Like the adage on the classic Levy’s rye bread advertisement, you don’t have to be Jewish to love Israeli folk dancing. And Israeli dance these days is not just a classic hora. There’s far more to Israeli folkdance than a hora, the grape-vining circle dance most commonly done at Jewish weddings and bar mitzvah parties. The hora’s roots likely reach back to Europe, Romania, and some even say ancient Greece.
But these days, a plethora of Israeli dances continue to be choreographed and creators of new Israeli dances draw inspiration from around the world. You can find Israeli folk dances that resemble tangos, salsas, Irish step dances and swingy jitterbugs. And forget the accordion; now they’re mostly choreographed to Israeli pop music.
The first folk dance consciously created on Israeli soil was choreographed in 1924 by Baruch Agadati, a dancer, choreographer and film director. The energetic bouncy dance set the tone for generations of dances. And Israeli folk dance was so popular in the early days of Israel’s founding in the late 1940s that the government’s Labor Party government instituted a department of Israeli folk dance. Now there are thousands of Israeli dances and choreographers continue to create new ones almost every week.
This weekend, at the annual Israeli Dance Festival DC, you can get your hora on and discover the rich cultural diversity of Israeli folk dance, which draws inspiration from throughout Europe, the Far East, South America, North Africa and the United States. On Sunday afternoon on the Melvin J. Berman Hebrew Academy stage, nearly 200 Israeli dancers – primarily under age 30 — will perform lively horas, bouncy Arab-influenced debkas and graceful sways of the rocking Yemenite step.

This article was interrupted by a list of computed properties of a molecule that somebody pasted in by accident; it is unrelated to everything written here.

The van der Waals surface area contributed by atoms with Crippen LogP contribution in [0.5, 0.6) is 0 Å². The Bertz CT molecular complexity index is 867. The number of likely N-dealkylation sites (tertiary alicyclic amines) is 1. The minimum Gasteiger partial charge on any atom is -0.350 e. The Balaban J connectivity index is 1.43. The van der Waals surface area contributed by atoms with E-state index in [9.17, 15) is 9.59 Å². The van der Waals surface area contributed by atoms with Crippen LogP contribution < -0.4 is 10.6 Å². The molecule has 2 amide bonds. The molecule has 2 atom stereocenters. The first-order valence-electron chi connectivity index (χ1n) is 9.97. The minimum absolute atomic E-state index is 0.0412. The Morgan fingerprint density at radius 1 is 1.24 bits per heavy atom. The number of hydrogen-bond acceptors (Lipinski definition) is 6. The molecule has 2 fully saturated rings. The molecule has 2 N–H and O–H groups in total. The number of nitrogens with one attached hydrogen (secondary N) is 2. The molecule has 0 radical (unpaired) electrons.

The 10th annual Israeli Dance Festival honors 11 stalwart Israeli folk dancers, mostly from Montgomery County, who have contributed to the festival and the burgeoning Israeli folkdance community during the past decade. “I think it’s a great representation of our community,” said festival codirector Abby Kerbel, who added that she was introduced to Israeli folk dancing as a child by her mother Judy Kerbel, one of the festival founders and a longtime avid Israeli dancer.
This year’s performing troupes represent Jewish schools and synagogue and community youth groups. The festival dancers skew surprisingly young – boding well for the future of Israeli dance. In fact, Abby Kerbel noted, “We have about 100 dancers under the age of 12,” including those from the Charles E. Smith Jewish Day School in Rockville; the independent middle school and high school troupes Kesem and Yesodot, which rehearse in and draw their members primarily from Montgomery County; and Zohar, a youth troupe based at Temple Shalom in Chevy Chase.
Courtesy of Washington Talent
Hora-im Yeladim, composed of seven families — parents and children, made their debut at the 2018 festival.